09 September, 2014

Review - Double the Game, Double the Speed in Velocity 2X

Velocity 2X is a kaleidoscopic nova of vivid cel-shaded graphics and striking synthesized beats. During its voyage across star fields and nebulae filled space, Velocity flourished and evolved from a teleporting sci-fi shoot ‘em-up, in its new form; part platformer, part top-down shooter, and all parts stunning. 






Velocity 2X


Replete with Quarp Drives, Velocity 2X skyrockets past its predecessors, leaving puzzle-platformers and shoot ‘em-ups alike, behind in a cloud of space dust. The developer, FuturLab, step up their game by adding a whole new game to the Velocity series, Velocity 2X is a hybrid shoot ‘em up and side scrolling puzzle-platformer in which you assume the role of heroine Kai Tana escaping from and promptly decimating the dominating Vohk.

The crucial element, the catalyst, that ensures the two halves of the game work in concert is the shared sense of speed and urgency; I always wanted to drive on and on, faster and faster. Naturally this would lead to repeated deaths on the most basic of obstacles, alas it would not deter me for long and by the next level I would be sprinting and teledashing towards the edge of the screen with reckless abandon.

Confession: I collect crystals for the pleasing bleeps they emit. 



The controls are tight which makes mastering the myriad of abilities and tools a joy rather than the slog that learning two control scheme simultaneously could have been. Furthermore, there are parallels between the platforming and shooter abilities; you can teledash in both, but while on foot you have a set distance preventing you from bypassing every wall, but your ship has a much greater level of freedom, jumping to any visible location. Conversely, your ship can only drop teleportation beacons behind it, but when platforming you’ll need to throw and ricochet beacons through and over obstacles. Similar yet varied abilities, helps to distinguish the two sides of the game and allows for wildly different puzzles and layouts, not only from chapter to chapter but also within each level. You’ll likely switch between the types of gameplay at least two times during a level, if not more, keeping you engaging and fixated throughout.


Velocity 2X rarely allows you to forget to use an ability; the puzzles are intelligently designed to make sure that you approach them using all the tools of your trade. This frequently led to me trying harder to react faster, until I would remember a single simple rule or tool, a different method to solve the problem. There is no feeling more rewarding than the sensation of such a discovery and watching it cut several seconds from your overall level time.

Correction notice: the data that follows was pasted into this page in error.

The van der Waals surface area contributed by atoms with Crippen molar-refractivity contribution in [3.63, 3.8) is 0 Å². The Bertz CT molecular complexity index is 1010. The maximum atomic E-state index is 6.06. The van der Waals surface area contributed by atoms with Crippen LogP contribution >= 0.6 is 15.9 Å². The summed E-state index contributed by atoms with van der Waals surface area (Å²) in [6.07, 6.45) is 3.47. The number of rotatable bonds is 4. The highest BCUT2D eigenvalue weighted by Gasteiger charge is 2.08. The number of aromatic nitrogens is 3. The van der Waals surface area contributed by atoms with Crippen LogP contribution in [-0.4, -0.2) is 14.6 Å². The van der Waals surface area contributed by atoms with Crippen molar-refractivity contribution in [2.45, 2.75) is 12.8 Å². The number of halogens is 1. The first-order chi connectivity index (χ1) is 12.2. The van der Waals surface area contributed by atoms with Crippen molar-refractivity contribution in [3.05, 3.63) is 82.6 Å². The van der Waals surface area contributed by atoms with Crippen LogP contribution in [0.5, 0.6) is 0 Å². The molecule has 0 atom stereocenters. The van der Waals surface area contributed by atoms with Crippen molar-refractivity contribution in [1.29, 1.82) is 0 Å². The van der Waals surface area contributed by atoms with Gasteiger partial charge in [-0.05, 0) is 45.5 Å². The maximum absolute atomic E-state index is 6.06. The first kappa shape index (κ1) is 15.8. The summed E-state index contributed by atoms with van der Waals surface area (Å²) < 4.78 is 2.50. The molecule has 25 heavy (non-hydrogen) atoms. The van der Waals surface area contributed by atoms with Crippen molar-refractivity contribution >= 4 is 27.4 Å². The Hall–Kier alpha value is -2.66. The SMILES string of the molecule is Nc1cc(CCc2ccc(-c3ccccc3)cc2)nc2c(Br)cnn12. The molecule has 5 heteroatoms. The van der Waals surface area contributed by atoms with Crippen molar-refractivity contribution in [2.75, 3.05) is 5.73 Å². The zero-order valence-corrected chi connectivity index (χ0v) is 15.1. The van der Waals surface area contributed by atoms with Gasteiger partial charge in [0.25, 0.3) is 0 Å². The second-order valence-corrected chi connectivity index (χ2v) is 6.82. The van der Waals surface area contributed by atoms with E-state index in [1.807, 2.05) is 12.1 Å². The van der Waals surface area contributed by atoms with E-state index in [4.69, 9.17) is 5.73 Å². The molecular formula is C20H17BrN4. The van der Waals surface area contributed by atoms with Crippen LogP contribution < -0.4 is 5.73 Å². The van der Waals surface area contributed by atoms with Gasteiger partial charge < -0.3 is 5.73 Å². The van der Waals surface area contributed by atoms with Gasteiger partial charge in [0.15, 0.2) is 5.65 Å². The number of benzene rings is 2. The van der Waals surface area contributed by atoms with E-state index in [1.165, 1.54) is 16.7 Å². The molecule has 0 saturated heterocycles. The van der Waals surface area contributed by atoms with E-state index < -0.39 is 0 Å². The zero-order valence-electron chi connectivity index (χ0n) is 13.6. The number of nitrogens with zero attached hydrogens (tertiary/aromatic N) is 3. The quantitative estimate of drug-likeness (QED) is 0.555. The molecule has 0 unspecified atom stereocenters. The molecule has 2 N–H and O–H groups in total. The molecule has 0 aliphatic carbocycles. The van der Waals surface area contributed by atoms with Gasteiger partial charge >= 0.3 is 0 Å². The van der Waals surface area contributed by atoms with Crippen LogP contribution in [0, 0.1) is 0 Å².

The ingenuity of Velocity’s level design is never more apparent than during the boss fights – though technically you fight a single boss, a rather angry Vohk gentleman with world-shattering weapons, the encounters always escalate. Culminating into fights in which you solve puzzles during the battle – breaking down his defences – both while in your ship as shoot ‘em-up and by landing inside him and taking the fight across the platforms. These multipart fights are the most exhilarating and the game does an excellent job of breaking up the complex maze-like levels, with the blistering pace of more straightforward time critical stages.

Graphically, Velocity 2X’s is fantastic; the sharp, saturated, cel-shaded graphics are brought to life through glowing lights and blossoming explosions.  The style of the levels change frequently enough that it never manages to get stale, with each environment seeming more beautiful than the last. Furthermore, the parallax effect between the foreground and background adds a real perception of depth, as well as imbuing a sense of discovery each time something striking emerges from behind the level geometry. Fortunately, there are a lot of striking things to be discovered and the art style of Velocity 2X remain stellar throughout.


I played both on the PlayStation 4 and the Vita, using the cross-save functionality and the game ran flawlessly at 60 frames per second on both platforms.

In space no one can hear you scream over the sick soundtrack of Velocity 2X.


The music deserves the same level of praise as the visuals, the fantastic electronic soundtrack is well worth indulging in even outside of the game. However, much like the visual style, the music gels with the gameplay more directly than one might necessarily expect. It is a constant driving force, always pushing you to move faster and faster – which admittedly usually served to get me killed sooner, but that simply allowed me to listen to the soundtrack again which is a price I’m happy to pay.




Velocity 2X does not falter once in its pursuit of amalgamating the two classic types of gameplay; top-down shooters and 2D puzzle-platformers together. It sends you streaking through space filled with all manner of complex labyrinths of shields and turrets, and across planets populated with sprawling ice caves and lush jungles patrolled by the lethal Vohk. It is fair and fast, any time you die it was probably your fault – which happened a lot for me, because I was constantly being absorbed by the art and music that renders the game with startling beauty. Velocity 2X is a striking game that dodges the doldrums that plague so many sequels by simple evolving its gameplay into a second genre, whilst ensuring its formula isn’t lost or diminished.  


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